There are quite a few artists out there who have never impressed me with their bodies of work, so I just write them off as stuff that's just not for me.  But every so often, the planets align or something, and I discover a song I end up liking, only to discover it was by one of those artists.  These are the songs which prove that hope springs eternal.  By the way, in the interest of full disclosure, this was the category that inspired me to do this award-show dealie instead of a traditional top-ten list.

- "Hey Mama" by David Guetta, Nicki Minaj, Bebe Rexha, & Afrojack (#31)
- "See You Again" by Wiz Khalifa & Charlie Puth (#3)
- "Style" by Taylor Swift (#29)
- "Time Of Our Lives" by Pitbull & Ne-Yo (#39)
- "Want To Want Me" by Jason Derulo (#17)
- "Where Are U Now" by Skrillex, Diplo, & Justin Bieber (#19)

The winner: "Want To Want Me" by Jason Derulo
"Time of Our Lives" was probably the best song out of the pack, and "Where Are U Now" demonstrated improvement for two artists, Justin Bieber and Skrillex.  But for the purposes of this category, the award has to go to Jason Derulo.  I've never liked the little twerp, especially last year when the double-whammy of "Talk Dirty" and "Wiggle" resulted in his worst showing since his unforgivable first single.  So you can imagine my surprise when he followed that up with something actually tolerable.  He seems to have traded in his ear-raping vocal flourishes in favour of a straight-up falsetto, and it works in a Prince sort of way.   This analogy is further served by the music and its 80s-funk synthy production.  And the lyrics are still kinda pervy, but at least he's not directing his lust towards you, the listener.  So through this song, Jason Derulo has finally found his niche: pretending to be other people.  (Bruno Mars says hi.)

Furthermore, if I had done a category for the surprisingly worst song, the "winner" would have been "FourFiveSeconds" by Rihanna, Kanye West, and Paul McCartney.  Let's see... I like McCartney, I like Kanye, and... I was willing to be positively surprised by Rihanna.  However, I was disappointed on all accounts.  Rihanna's voice is all squeaky and scratchy, almost as if she didn't have time to warm up her vocals before recording.  (Although at least she's restored the range she had before her years of constant singles wore her down.)  Sir McCartney just sticks to a low-key ukelele riff, and while I know he was never much of a shredder, is still kinda lame.  Kanye probably came out the best out of all three artists, but he just can't get across his emotions to the full when he's not rapping (his own songs).  Which is kind of a dealbreaker, because for a song that's supposed to be about losing one's temper, it just sounds quirky and not in the least bit angry.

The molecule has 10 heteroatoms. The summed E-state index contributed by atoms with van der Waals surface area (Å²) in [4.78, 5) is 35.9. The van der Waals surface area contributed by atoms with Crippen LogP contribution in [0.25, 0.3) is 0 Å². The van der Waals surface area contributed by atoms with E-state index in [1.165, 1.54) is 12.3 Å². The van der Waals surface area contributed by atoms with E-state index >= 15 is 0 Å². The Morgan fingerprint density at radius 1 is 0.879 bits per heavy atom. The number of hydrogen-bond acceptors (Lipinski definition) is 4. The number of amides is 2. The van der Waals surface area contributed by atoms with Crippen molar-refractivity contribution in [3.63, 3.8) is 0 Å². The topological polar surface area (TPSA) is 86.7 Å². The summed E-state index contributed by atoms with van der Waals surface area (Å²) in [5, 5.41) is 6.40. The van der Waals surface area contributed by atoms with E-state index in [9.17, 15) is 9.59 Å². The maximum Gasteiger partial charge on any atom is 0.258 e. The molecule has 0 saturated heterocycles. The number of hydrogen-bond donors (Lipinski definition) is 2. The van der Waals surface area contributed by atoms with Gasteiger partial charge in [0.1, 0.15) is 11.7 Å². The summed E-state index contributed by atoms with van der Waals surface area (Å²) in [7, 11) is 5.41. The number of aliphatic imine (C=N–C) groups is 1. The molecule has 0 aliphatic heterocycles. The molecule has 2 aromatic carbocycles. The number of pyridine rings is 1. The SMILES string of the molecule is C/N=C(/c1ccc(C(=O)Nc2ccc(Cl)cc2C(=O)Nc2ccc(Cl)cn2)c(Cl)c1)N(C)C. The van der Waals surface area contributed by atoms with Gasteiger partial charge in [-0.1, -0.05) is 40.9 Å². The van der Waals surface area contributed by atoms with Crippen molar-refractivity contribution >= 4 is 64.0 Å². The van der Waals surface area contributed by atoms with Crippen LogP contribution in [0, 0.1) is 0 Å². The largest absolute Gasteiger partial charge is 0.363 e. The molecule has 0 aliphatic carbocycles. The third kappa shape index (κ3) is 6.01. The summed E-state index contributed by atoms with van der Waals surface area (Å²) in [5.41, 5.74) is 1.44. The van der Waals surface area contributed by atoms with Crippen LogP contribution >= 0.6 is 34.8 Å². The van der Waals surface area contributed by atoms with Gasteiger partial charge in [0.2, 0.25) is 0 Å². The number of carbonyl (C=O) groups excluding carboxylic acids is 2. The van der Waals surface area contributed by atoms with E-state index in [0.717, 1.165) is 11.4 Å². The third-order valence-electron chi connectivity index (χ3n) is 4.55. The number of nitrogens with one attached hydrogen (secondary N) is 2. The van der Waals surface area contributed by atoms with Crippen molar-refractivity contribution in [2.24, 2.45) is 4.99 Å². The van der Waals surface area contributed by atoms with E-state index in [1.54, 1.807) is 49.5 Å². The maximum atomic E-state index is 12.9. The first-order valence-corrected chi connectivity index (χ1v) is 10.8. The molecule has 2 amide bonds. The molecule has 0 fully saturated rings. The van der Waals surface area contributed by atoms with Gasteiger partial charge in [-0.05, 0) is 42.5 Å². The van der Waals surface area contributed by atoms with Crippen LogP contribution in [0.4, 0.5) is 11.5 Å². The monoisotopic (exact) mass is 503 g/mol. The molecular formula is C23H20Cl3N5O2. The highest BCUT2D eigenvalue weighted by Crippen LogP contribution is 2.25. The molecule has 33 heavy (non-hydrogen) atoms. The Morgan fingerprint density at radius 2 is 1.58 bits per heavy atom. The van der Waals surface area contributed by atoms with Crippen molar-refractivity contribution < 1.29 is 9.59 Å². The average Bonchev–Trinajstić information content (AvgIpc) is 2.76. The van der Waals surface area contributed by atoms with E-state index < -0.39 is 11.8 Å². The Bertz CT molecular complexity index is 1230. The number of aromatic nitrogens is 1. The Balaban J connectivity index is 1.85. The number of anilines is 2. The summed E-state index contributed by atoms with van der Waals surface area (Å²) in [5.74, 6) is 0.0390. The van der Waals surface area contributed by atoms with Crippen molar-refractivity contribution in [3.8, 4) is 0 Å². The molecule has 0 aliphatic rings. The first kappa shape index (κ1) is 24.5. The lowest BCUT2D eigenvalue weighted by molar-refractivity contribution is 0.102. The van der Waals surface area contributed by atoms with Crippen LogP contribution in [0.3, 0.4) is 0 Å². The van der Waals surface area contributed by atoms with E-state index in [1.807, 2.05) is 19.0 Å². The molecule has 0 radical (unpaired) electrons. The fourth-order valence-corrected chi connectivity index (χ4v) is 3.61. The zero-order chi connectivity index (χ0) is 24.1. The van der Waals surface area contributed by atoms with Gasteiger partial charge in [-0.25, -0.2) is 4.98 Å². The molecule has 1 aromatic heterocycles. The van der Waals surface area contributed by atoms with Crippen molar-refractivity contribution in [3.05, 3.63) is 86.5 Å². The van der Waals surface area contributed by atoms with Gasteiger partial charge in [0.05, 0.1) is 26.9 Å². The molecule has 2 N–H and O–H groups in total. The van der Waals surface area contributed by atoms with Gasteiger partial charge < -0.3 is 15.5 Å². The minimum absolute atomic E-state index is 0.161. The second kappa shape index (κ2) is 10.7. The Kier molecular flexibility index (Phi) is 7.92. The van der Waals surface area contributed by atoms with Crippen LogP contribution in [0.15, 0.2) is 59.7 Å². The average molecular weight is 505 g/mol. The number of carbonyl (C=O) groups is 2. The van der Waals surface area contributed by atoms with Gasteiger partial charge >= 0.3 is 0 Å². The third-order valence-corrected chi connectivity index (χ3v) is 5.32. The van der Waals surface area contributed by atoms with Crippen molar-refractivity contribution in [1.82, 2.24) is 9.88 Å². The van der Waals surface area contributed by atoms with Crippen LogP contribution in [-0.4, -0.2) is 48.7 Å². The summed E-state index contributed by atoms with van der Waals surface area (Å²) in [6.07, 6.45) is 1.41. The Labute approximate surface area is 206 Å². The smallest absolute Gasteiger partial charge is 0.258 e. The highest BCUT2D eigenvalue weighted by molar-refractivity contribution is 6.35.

Worst New Artist
One of the major categories at the Grammy awards is the "Best New Artist" category.  A running joke about the Grammys is that this award generally tends to spell doom for the careers of those who win it.  For proof, look at its lineup of such illustrious alumni as the Starland Vocal Band, Debby Boone, Men at Work, and Marc Cohn.  Plus, one such winner was Milli Vanilli who, as you know, got caught lip-syncing with performers who didn't even sing on the record, and as punishment had their award revoked.  So in the interest of riffing on them, I present in turn my award for the worst new artist of 2015.  if nothing else, consider it payback for all the love they gave Sam Smith last year.  NOTE: Nominees were selected from the 2015 Top New Artists chart.

- Charlie Puth (New Artists #7)
- Fetty Wap (New Artists #1)
- Rachel Platten (New Artists #6)
- Silentó (New Artists #4)
- T-Wayne (New Artists #9)

The "winner": Silentó
Silentó's debut hit this year was "Watch Me (Whip/Nae Nae)" a song, such as it is, which consists entirely of calls to do whatever stupid dance steps have been floating around middle-school dance parties and Vine videos over the past decade.  I mean, pretty much literally, that's all there is.  In interviews,  Silentó says that what he writes "just pops in my brain, and I just write the record before it go[es] away"2 , and it shows.  Silentó fails as a singer, he fails as a songwriter, and he fails as someone who shows even the slightest sliver of promise for a musical career.

I only have two categories left for these inaugural SDP Music Awards: Worst Song and Best Song.  Now, being the two biggest and most vague categories of this ceremony, I decided to add a little blurb to go with each of the nominees, explaining why they belong there.  And I even managed ten nominees for each category.  However, this article's gone on long enough already, so I've decided to split them off into their own post.  Until then, stay very cool, people!

1 Yahn, Emily.  "Why stations are pulling Little Big Town’s 'Girl Crush' - and what that says about country radio".  The Washington Post, 25 March 2015.

2 Jones, Kathryn E.  "Meet Silento, the 17-Year-Old Who Has the Nation Whipping and Nae-Nae-ing".  Vibe.  2 July 2015.